From the Publisher
AWARDS and RECOGNITIONS
Booklist, Top Ten Religion Books for Youth (2009)
Children's Crown Award Reading Programs, Children's Crown Award, Nominee
Kentucky Reading Association, Kentucky Bluegrass Award Master List
"The novel is heartwarming and funny, but has a serious side about phobias, love, friendship and family. I found this book to be perfect for any age. . . I enjoyed C.C. Payne's first novel and will be glad to put it on our shelf, and anxiously await her next book. Something to Sing About is just that, something to sing about."
School Library Journal
"Payne gives the story enough realistic family and friend imperfections to keep readers interested and the plot from taking on a syrupy-sweet edge. . . This uplifting story contains much to appeal to a broad audience."
Booklist, Starred Review
"Payne, a first-time novelist, offers a book that, like The Penderwicks (2006), harkens back to such perennial favorites as the Moffats series and the works of Elizabeth Enright. . . And unlike many books for middle-graders, the adults here are fully fleshed-out characters, whose foibles are seen clearly through a child's eyes. The word wholesome sometimes gets a bad rap, but here it's leavened by gentle humor and considerable insight, and it fits this book just fine."
Children's Literature - Shirley Nelson
Ten year old Jamie Jo is deathly afraid of bees. She will not venture outside alone or without a fly swatter. In fact, her mother is now known as the Bee Slayer. Jamie Jo even refuses to play with classmates during recess. Instead, she sits safely with the teacher on the sidelines. However, a combination of events over the summer helps her to come to terms with her insecurities. Her mother is "fired" from the church choir, a new girl moves in across the street, and Jamie Jo acquires a puppy. She also learns that other people are insecure at times. The hateful lady next door turns out to be a nice lady who is just lonely, and Jamie Jo realizes that her new friend Rafi also has fears and insecurities. Jamie Jo is surprised as she thought she was the only one with insecurities. An accidental explosion at the church makes everyone reexamine the petty differences that keep them apart. The new school year begins with a happier, more secure and more mature Jamie Jo. Reviewer: Shirley Nelson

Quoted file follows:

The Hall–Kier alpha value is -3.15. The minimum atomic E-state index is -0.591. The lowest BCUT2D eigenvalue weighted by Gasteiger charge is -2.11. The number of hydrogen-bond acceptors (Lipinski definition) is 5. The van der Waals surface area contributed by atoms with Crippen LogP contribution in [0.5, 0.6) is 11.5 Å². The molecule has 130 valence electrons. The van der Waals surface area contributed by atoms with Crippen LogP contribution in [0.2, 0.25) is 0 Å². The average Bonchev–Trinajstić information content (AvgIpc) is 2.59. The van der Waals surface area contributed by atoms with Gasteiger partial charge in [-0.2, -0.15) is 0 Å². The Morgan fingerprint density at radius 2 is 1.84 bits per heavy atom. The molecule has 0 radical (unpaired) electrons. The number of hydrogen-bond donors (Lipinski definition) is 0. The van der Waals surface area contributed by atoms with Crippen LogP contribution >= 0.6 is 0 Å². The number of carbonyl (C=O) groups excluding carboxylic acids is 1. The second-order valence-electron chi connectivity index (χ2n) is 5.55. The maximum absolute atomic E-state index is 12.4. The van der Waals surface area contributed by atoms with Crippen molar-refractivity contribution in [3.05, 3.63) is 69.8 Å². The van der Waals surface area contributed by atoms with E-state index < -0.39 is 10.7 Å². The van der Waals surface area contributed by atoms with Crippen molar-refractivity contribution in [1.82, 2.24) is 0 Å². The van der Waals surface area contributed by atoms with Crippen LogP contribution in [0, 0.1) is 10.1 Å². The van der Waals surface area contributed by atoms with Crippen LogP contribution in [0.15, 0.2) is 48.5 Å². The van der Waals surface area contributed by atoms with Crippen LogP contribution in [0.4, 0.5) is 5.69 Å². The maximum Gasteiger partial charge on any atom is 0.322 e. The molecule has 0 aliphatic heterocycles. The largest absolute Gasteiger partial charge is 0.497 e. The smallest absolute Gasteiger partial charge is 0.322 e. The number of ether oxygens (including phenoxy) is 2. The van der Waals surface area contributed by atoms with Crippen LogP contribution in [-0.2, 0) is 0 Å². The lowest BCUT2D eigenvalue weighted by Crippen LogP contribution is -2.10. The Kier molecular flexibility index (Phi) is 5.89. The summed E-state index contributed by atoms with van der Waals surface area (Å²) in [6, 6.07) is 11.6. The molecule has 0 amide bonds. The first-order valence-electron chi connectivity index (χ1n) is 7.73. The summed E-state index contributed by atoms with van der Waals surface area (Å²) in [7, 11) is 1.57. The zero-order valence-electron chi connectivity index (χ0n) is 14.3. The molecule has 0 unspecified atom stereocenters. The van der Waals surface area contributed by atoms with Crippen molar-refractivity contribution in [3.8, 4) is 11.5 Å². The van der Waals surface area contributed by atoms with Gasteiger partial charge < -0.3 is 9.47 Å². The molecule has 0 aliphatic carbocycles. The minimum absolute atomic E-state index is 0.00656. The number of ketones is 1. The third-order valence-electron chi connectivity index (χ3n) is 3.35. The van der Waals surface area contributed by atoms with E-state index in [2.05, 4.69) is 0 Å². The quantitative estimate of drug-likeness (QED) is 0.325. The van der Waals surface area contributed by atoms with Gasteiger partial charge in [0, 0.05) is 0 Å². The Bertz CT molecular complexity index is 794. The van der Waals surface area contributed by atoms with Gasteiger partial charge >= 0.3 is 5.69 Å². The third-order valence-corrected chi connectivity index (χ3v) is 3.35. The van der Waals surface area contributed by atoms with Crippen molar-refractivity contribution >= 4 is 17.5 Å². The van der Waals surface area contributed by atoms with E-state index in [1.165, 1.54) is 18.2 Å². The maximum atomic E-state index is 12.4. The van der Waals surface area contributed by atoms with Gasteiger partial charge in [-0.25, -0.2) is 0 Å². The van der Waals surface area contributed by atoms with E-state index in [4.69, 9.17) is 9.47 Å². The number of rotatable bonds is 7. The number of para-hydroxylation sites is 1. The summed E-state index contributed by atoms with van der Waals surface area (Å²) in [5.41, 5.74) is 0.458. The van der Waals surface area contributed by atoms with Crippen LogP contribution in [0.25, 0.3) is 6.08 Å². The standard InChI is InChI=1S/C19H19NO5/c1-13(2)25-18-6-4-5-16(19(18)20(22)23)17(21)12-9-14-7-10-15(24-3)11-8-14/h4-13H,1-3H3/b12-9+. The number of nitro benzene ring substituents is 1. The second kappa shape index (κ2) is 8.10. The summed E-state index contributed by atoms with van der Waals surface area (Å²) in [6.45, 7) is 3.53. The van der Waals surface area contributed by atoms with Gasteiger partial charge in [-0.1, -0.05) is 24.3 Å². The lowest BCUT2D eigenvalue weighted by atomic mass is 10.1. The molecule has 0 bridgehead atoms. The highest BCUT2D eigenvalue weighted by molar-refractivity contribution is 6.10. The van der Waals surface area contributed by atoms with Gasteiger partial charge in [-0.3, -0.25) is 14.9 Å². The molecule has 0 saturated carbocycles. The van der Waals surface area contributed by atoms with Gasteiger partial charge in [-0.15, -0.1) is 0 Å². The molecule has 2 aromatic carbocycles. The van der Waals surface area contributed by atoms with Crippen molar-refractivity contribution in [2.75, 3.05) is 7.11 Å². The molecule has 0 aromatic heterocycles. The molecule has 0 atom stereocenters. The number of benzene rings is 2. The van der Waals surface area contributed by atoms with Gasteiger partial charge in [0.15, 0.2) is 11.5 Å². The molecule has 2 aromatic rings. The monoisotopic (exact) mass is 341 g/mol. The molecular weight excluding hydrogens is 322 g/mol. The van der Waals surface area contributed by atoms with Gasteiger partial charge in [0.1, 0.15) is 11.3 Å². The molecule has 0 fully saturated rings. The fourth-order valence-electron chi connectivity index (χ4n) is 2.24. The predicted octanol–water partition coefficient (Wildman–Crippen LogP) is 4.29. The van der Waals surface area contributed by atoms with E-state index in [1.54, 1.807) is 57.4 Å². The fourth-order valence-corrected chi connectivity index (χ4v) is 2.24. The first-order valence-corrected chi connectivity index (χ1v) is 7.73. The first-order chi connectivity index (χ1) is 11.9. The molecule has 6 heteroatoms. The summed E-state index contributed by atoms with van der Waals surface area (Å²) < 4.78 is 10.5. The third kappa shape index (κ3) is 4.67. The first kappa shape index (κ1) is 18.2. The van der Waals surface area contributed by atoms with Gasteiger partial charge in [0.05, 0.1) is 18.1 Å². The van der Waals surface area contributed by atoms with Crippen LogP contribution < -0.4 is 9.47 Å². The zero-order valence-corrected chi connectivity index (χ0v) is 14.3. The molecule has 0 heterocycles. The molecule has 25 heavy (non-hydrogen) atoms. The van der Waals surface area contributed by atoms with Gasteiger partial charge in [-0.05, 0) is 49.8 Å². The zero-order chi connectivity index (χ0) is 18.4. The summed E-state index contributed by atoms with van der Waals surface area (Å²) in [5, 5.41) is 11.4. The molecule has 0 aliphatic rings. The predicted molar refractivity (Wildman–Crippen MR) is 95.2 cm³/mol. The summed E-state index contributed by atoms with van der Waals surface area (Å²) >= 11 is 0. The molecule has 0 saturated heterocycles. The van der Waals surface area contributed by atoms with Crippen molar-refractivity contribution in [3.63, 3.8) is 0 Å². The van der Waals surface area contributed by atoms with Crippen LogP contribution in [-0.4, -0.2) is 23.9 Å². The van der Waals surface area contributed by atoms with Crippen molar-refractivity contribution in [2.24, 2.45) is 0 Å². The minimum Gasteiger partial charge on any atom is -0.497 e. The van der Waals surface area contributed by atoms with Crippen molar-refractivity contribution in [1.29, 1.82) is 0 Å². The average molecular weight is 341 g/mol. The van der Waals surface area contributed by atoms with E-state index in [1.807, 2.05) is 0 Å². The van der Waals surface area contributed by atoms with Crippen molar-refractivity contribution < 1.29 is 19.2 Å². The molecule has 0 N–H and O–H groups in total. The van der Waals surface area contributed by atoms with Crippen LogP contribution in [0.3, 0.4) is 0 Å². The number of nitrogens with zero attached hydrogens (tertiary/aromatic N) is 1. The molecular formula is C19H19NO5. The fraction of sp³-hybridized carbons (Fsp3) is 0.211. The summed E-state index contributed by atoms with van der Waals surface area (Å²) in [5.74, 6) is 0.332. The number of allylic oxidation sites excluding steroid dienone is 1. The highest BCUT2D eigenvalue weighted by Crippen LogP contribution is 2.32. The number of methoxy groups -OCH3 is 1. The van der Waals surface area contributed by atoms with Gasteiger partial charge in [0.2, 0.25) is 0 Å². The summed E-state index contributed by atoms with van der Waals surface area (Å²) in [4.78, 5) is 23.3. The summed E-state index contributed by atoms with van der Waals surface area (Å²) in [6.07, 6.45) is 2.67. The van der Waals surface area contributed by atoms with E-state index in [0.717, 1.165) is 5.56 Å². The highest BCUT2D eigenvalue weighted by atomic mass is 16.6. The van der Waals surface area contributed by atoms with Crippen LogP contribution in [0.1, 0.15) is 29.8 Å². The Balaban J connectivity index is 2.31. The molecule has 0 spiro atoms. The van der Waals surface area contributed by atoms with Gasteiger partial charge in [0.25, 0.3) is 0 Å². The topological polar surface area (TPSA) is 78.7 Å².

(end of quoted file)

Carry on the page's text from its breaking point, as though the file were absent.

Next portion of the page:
School Library Journal
Ten-year-old Jamie Jo Morgan is deathly afraid of bees since she watched a movie in which the young main character dies of a bee sting. She spends most of summer vacation inside unless her mother is with her carrying a flyswatter. She longs for a friend, a wish that comes true when a girl her age moves into her neighborhood. A series of events, beginning with her mother's exclusion from the church choir because she can't sing, cause Jamie Jo to question her faith in God and face her fears. Jamie's struggles and questions are met with wisdom, humor, and a positive attitude especially through the character of Mrs. Morgan. Payne gives the story enough realistic family and friend imperfections to keep readers interested and the plot from taking on a syrupy-sweet edge. Christian ideals are shown in behaviors rather than preached. This uplifting story contains much to appeal to a broad audience.-D. Maria LaRocco, Cuyahoga Public Library, Strongsville, OH
Ten-year-old Jamie Jo never leaves home without her mama and her flyswatter. After watching a fictional movie character die from an allergic reaction, this daughter of a prosecutor and tone-deaf choir member fears bees, although she's not allergic herself. Her life in rural Kentucky revolves around church, but she questions her faith when her mother is bullied out of the choir. However, it is restored when a damaging explosion before choir practice harms no one, as her absent mother had been its only punctual member. (In an author's note, Payne explains that the strictly timed explosion was inspired by true events.) Jamie Jo demonstrates gradual growth in her small adventures with a new friend and her dog. Secondary characters are realistically flawed and memorable. While the quirky moments excel, Jamie Jo's naivete is unrealistic, even considering her sheltered upbringing. Conflicts are too neatly resolved, the voice meanders and didactic dialogue stunts this debut novel. (Fiction. 8-12)